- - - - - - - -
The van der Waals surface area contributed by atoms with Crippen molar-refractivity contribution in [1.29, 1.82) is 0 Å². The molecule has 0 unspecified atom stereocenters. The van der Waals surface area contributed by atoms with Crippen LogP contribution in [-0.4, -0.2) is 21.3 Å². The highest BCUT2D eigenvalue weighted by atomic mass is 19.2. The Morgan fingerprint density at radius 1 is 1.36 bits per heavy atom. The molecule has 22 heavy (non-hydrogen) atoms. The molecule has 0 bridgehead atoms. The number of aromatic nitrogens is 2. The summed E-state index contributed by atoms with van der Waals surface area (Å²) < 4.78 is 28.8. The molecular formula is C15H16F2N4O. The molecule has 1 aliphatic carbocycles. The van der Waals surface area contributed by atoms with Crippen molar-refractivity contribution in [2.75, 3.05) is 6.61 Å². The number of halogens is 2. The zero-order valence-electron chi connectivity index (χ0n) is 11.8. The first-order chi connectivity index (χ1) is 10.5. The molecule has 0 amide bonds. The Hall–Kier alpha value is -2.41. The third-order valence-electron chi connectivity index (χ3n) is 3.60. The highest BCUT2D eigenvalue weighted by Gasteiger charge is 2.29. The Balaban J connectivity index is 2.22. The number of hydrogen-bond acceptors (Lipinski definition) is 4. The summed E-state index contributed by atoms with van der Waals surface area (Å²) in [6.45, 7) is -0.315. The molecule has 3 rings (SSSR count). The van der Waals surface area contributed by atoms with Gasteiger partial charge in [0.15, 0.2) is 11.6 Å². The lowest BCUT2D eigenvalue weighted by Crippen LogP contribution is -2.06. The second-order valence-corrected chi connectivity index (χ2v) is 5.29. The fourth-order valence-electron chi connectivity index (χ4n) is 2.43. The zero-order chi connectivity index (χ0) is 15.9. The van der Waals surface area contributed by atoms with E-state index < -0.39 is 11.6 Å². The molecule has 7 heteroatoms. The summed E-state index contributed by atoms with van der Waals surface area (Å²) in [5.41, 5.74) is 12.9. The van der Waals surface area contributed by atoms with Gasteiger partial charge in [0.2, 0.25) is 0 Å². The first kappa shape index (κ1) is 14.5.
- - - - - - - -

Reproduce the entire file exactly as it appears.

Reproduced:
The van der Waals surface area contributed by atoms with Crippen molar-refractivity contribution in [1.29, 1.82) is 0 Å². The molecule has 0 unspecified atom stereocenters. The van der Waals surface area contributed by atoms with Crippen LogP contribution in [-0.4, -0.2) is 21.3 Å². The highest BCUT2D eigenvalue weighted by atomic mass is 19.2. The Morgan fingerprint density at radius 1 is 1.36 bits per heavy atom. The molecule has 22 heavy (non-hydrogen) atoms. The molecule has 0 bridgehead atoms. The number of aromatic nitrogens is 2. The summed E-state index contributed by atoms with van der Waals surface area (Å²) < 4.78 is 28.8. The molecular formula is C15H16F2N4O. The molecule has 1 aliphatic carbocycles. The van der Waals surface area contributed by atoms with Crippen molar-refractivity contribution in [2.75, 3.05) is 6.61 Å². The number of halogens is 2. The zero-order valence-electron chi connectivity index (χ0n) is 11.8. The first-order chi connectivity index (χ1) is 10.5. The molecule has 0 amide bonds. The Hall–Kier alpha value is -2.41. The third-order valence-electron chi connectivity index (χ3n) is 3.60. The highest BCUT2D eigenvalue weighted by Gasteiger charge is 2.29. The Balaban J connectivity index is 2.22. The number of hydrogen-bond acceptors (Lipinski definition) is 4. The summed E-state index contributed by atoms with van der Waals surface area (Å²) in [6.45, 7) is -0.315. The molecule has 3 rings (SSSR count). The van der Waals surface area contributed by atoms with Gasteiger partial charge in [0.15, 0.2) is 11.6 Å². The lowest BCUT2D eigenvalue weighted by Crippen LogP contribution is -2.06. The second-order valence-corrected chi connectivity index (χ2v) is 5.29. The fourth-order valence-electron chi connectivity index (χ4n) is 2.43. The zero-order chi connectivity index (χ0) is 15.9. The van der Waals surface area contributed by atoms with E-state index < -0.39 is 11.6 Å². The molecule has 7 heteroatoms. The summed E-state index contributed by atoms with van der Waals surface area (Å²) in [5.41, 5.74) is 12.9. The van der Waals surface area contributed by atoms with Gasteiger partial charge in [0.2, 0.25) is 0 Å². The first kappa shape index (κ1) is 14.5.